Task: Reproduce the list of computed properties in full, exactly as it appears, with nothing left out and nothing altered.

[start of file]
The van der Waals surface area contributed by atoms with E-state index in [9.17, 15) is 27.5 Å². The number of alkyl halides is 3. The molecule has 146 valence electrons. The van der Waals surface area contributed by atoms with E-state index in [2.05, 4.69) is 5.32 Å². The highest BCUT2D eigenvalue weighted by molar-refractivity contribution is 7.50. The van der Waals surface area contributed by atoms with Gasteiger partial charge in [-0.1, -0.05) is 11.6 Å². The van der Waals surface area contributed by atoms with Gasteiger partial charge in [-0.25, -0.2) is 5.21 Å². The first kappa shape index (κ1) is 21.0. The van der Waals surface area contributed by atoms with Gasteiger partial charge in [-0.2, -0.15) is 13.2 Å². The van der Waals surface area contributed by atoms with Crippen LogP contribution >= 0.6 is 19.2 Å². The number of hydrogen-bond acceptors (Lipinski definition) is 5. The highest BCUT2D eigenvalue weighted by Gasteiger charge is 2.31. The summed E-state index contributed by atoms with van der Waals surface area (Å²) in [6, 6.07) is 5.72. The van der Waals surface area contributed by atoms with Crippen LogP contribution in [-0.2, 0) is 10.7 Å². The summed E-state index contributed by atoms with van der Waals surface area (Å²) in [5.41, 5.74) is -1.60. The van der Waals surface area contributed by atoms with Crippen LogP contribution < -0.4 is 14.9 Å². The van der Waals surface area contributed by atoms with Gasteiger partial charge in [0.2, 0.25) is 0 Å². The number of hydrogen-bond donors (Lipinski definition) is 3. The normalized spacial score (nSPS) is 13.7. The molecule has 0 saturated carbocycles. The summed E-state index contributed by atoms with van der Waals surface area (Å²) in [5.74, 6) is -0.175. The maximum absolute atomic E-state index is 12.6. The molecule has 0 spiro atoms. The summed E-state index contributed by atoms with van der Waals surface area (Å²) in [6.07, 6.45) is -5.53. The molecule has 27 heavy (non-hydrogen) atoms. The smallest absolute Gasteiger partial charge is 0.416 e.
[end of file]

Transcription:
The van der Waals surface area contributed by atoms with E-state index in [9.17, 15) is 27.5 Å². The number of alkyl halides is 3. The molecule has 146 valence electrons. The van der Waals surface area contributed by atoms with E-state index in [2.05, 4.69) is 5.32 Å². The highest BCUT2D eigenvalue weighted by molar-refractivity contribution is 7.50. The van der Waals surface area contributed by atoms with Gasteiger partial charge in [-0.1, -0.05) is 11.6 Å². The van der Waals surface area contributed by atoms with Gasteiger partial charge in [-0.25, -0.2) is 5.21 Å². The first kappa shape index (κ1) is 21.0. The van der Waals surface area contributed by atoms with Gasteiger partial charge in [-0.2, -0.15) is 13.2 Å². The van der Waals surface area contributed by atoms with Crippen LogP contribution >= 0.6 is 19.2 Å². The number of hydrogen-bond acceptors (Lipinski definition) is 5. The highest BCUT2D eigenvalue weighted by Gasteiger charge is 2.31. The summed E-state index contributed by atoms with van der Waals surface area (Å²) in [6, 6.07) is 5.72. The van der Waals surface area contributed by atoms with Crippen LogP contribution in [-0.2, 0) is 10.7 Å². The summed E-state index contributed by atoms with van der Waals surface area (Å²) in [5.41, 5.74) is -1.60. The van der Waals surface area contributed by atoms with Crippen LogP contribution < -0.4 is 14.9 Å². The van der Waals surface area contributed by atoms with Gasteiger partial charge in [0.2, 0.25) is 0 Å². The number of hydrogen-bond donors (Lipinski definition) is 3. The normalized spacial score (nSPS) is 13.7. The molecule has 0 saturated carbocycles. The summed E-state index contributed by atoms with van der Waals surface area (Å²) in [5.74, 6) is -0.175. The maximum absolute atomic E-state index is 12.6. The molecule has 0 spiro atoms. The summed E-state index contributed by atoms with van der Waals surface area (Å²) in [6.07, 6.45) is -5.53. The molecule has 27 heavy (non-hydrogen) atoms. The smallest absolute Gasteiger partial charge is 0.416 e.